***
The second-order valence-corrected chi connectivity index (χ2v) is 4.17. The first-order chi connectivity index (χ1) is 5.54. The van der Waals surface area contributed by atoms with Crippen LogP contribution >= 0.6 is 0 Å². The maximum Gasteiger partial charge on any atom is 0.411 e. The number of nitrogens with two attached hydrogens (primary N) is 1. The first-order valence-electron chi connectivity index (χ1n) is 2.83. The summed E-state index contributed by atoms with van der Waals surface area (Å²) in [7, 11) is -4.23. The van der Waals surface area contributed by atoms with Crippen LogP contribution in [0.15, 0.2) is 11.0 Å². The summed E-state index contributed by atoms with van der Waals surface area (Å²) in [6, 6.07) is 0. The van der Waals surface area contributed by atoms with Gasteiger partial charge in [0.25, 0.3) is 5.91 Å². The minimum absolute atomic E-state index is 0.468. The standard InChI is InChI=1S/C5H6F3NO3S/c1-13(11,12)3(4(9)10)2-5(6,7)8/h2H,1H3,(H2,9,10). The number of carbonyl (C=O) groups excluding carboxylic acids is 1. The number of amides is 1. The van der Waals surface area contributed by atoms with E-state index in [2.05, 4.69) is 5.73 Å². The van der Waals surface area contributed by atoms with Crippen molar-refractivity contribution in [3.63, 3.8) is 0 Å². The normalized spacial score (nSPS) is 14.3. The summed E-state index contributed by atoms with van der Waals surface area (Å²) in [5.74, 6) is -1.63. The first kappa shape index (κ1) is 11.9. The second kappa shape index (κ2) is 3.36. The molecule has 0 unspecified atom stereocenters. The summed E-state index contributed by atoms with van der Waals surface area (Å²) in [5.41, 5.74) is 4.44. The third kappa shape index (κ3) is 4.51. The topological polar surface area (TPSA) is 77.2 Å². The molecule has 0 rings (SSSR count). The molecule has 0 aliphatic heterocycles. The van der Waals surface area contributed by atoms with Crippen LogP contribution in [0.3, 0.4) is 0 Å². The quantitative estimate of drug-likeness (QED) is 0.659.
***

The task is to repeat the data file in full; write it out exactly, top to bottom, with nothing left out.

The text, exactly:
The second-order valence-corrected chi connectivity index (χ2v) is 4.17. The first-order chi connectivity index (χ1) is 5.54. The van der Waals surface area contributed by atoms with Crippen LogP contribution >= 0.6 is 0 Å². The maximum Gasteiger partial charge on any atom is 0.411 e. The number of nitrogens with two attached hydrogens (primary N) is 1. The first-order valence-electron chi connectivity index (χ1n) is 2.83. The summed E-state index contributed by atoms with van der Waals surface area (Å²) in [7, 11) is -4.23. The van der Waals surface area contributed by atoms with Crippen LogP contribution in [0.15, 0.2) is 11.0 Å². The summed E-state index contributed by atoms with van der Waals surface area (Å²) in [6, 6.07) is 0. The van der Waals surface area contributed by atoms with Gasteiger partial charge in [0.25, 0.3) is 5.91 Å². The minimum absolute atomic E-state index is 0.468. The standard InChI is InChI=1S/C5H6F3NO3S/c1-13(11,12)3(4(9)10)2-5(6,7)8/h2H,1H3,(H2,9,10). The number of carbonyl (C=O) groups excluding carboxylic acids is 1. The number of amides is 1. The van der Waals surface area contributed by atoms with E-state index in [2.05, 4.69) is 5.73 Å². The van der Waals surface area contributed by atoms with Crippen molar-refractivity contribution in [3.63, 3.8) is 0 Å². The normalized spacial score (nSPS) is 14.3. The summed E-state index contributed by atoms with van der Waals surface area (Å²) in [5.74, 6) is -1.63. The first kappa shape index (κ1) is 11.9. The second kappa shape index (κ2) is 3.36. The molecule has 0 unspecified atom stereocenters. The summed E-state index contributed by atoms with van der Waals surface area (Å²) in [5.41, 5.74) is 4.44. The third kappa shape index (κ3) is 4.51. The topological polar surface area (TPSA) is 77.2 Å². The molecule has 0 rings (SSSR count). The molecule has 0 aliphatic heterocycles. The van der Waals surface area contributed by atoms with Crippen LogP contribution in [0.3, 0.4) is 0 Å². The quantitative estimate of drug-likeness (QED) is 0.659.